'Sinead was not meant to be in death car tailed by gardai', says grieving Mother
The heartbroken mother of a woman killed when a car being pursued by gardai crashed in Fairview described it as a tragic twist of fate that she was in the vehicle that night.
Sinead Maguire (43), of Bayview Avenue, Dublin 3, died when the car she was travelling in hit a pole at the junction of Malahide Road and Clontarf Road at 1.52am on May 29, 2014.
An inquest into her death this week heard that a garda patrol car was travelling 9.5 seconds behind the car which crashed at high speed.
Speaking yesterday, Sinead's mother Lillian said her daughter had intended to walk home that night before agreeing to take a lift.
"She didn't know the driver or the front seat passenger. She only knew one of their girlfriends who was in the back," Mrs Maguire said.
"Sinead walked everywhere, she hated cars, but when they were passing in the car and saw her walking with her shoes in her hand because they were pinching her she agreed to a lift home. Within minutes, the car crashed."
Mrs Maguire said there was some vindication in hearing details of the patrol car being so close emerge at the inquest as the gardai had claimed they were 35 to 40 seconds behind the car.
Garda James Newman was driving the marked squad car, a Ford Focus. He said he was about 35 to 40 seconds behind the Toyota Avensis, in which Ms Maguire was a back seat passenger. He denied they were chasing the car.
The family's legal representative, David Langwallner, asked Gda Newham if he was chasing the car, but he replied that he wasn't close enough to be chasing it.
Gda Terry Moore was in the passenger seat of the patrol car. He said he lost sight of the Avensis before it crashed.
"We were never close enough to be involved in a chase," Gda Moore said.
Asked if they were following the car, he said: "Yes, we were attempting to stop it."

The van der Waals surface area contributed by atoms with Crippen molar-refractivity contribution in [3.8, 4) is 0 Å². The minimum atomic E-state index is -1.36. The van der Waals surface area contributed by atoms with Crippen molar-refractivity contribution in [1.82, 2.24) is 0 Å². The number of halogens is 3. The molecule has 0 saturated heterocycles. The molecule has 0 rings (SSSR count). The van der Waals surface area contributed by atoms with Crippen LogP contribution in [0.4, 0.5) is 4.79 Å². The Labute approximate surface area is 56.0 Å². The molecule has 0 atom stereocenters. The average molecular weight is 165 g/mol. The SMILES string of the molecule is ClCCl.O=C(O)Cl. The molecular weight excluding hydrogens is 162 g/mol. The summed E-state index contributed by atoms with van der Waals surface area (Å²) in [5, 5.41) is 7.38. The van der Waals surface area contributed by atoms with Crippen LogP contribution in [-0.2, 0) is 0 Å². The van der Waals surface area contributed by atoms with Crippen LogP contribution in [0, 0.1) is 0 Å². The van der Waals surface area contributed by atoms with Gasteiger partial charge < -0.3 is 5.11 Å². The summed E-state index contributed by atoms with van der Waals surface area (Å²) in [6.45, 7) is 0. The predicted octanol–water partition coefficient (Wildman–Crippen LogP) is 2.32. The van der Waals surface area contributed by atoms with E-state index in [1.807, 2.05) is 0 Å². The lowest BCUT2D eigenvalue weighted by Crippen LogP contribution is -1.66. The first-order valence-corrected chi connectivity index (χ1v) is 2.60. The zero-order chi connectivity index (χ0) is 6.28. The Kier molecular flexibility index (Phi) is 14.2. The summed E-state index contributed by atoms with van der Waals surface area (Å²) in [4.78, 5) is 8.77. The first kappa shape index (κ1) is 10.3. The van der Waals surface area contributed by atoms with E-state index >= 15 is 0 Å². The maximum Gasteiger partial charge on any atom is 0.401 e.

Forensic collision investigator Sergeant Edward Davin said the driver of the Avensis attempted to take a right turn at the junction of Malahide Road and Fairview at excessive speed. The speed on impact was 82kmh. Gardai were travelling 9.5 seconds behind the car 160m north of the crash site, according to CCTV footage.
Ms Maguire was not wearing a seatbelt and died from neck, chest and abdominal injuries as a result of the collision.
The driver of the car, Eric Wansboro, is serving an eight-year sentence for dangerous driving causing death.
Neither he nor front seat passenger Ian McDonagh have any recollection of the crash.
"If the gardai had said from the start that they were so close to the car it would have been upsetting for us but we could have dealt with it," Mrs Maguire told the Herald.
"But they insisted they were further away from day one, and it was lies and hiding until the CCTV showed the truth.
"The crash is not all their fault but I believe there is a contributory factor from the gardai."
Mrs Maguire, who has Parkinson's disease, described her daughter as a lovely child who promised to look after her.
"She lived here with me and she told me that when the time came and I got older she wouldn't let anyone touch me, that she would look after me," she said.
"I told her she should go and live her own life, but I took comfort and reassurance in what she said."
Mrs Maguire said she felt vindicated by the outcome of the inquest.
The Garda Siochana Ombudsman Commission (GSOC) investigated the incident and sent a file to the DPP.
No prosecution was directed and no disciplinary action was taken in relation to the case.
But Sinead's family said the GSOC had made a recommendation to the DPP's office on the matter, but then used court privilege as a reason for not disclosing what that recommendation was.
"We would like to know what GSOC had recommended," said Sinead's brother Paul.
The jury at Dublin Coroner's Court returned a verdict of death by misadventure.